It’s probably not much of a surprise to most hockey fans. In fact, it was probably to be expected. NHL attendance is down from the previous non-pandemic season of 2019-20. By some estimates, it’s down as much as 10% across the league, and much more in many locations.
The Las Vegas Review-Journal recently published attendance figures for each of the league’s 32 teams for the first two weeks of the season. According to the Review-Jornal, the average announced crowd in the NHL was 17,408 during the 2019-20 season (pre-pandemic). It’s 15,728 this season as of last Wednesday morning, a drop of 9.65 percent.
According to the Review-Journal, only three teams have seen their attendance rise over pre-pandemic levels: The two-time defending Stanley Cup champion Tampa Bay Lightning, the Vancouver Canucks (who played one home game before Wednesday) and the Boston Bruins. The Washington Capitals’ reported figures are the same. Every other team’s is down, except the Islanders, who don’t have their home opener until Nov. 20.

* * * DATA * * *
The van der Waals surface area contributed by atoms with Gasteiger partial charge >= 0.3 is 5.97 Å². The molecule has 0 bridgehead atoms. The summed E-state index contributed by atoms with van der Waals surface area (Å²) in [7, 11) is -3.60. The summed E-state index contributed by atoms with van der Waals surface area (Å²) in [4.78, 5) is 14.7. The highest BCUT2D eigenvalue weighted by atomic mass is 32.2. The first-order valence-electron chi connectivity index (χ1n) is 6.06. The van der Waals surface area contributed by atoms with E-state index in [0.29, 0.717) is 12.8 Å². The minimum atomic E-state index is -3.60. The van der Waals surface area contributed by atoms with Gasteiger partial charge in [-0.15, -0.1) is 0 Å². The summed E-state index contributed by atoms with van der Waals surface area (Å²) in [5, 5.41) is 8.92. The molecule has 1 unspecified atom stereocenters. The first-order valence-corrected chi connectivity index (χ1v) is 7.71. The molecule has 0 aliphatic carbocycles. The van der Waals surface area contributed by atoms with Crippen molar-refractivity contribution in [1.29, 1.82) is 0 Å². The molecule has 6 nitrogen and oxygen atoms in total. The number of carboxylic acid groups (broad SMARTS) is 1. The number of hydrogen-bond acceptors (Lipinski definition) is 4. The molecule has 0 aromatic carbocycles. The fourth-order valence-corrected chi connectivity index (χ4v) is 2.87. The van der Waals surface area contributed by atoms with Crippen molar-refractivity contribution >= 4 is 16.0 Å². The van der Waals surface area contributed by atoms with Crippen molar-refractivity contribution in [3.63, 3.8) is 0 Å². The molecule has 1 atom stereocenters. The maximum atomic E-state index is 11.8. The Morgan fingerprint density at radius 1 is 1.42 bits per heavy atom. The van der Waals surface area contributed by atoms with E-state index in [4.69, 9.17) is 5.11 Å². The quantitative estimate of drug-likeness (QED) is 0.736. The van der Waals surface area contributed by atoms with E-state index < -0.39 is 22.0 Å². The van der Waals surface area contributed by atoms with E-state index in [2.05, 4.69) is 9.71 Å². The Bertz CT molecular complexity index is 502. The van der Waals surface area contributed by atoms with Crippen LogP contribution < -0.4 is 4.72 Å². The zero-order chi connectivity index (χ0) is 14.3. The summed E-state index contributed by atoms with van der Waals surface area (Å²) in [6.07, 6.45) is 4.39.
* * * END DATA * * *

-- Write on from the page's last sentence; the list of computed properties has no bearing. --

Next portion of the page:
The decline in attendance means the end to some fairly impressive sellout streaks around the league. The Pittsburgh Penguins lost their 633-game sellout streak Oct. 16. The Chicago Blackhawks lost their 535-game sellout streak last Sunday. The Nashville Predators lost their 192-game sellout streak last Tuesday.
North America is by no means out of the woods with regards to the pandemic, and the affects of its two-year presence remain. The virus is still very much prevalent, unemployment remains high in many areas, and attending games at arenas is anything but normal in most cases. It may take another full season to begin discussing terms such as “normal” with regards to attendance at NHL arenas across North America.
By Jon Sorensen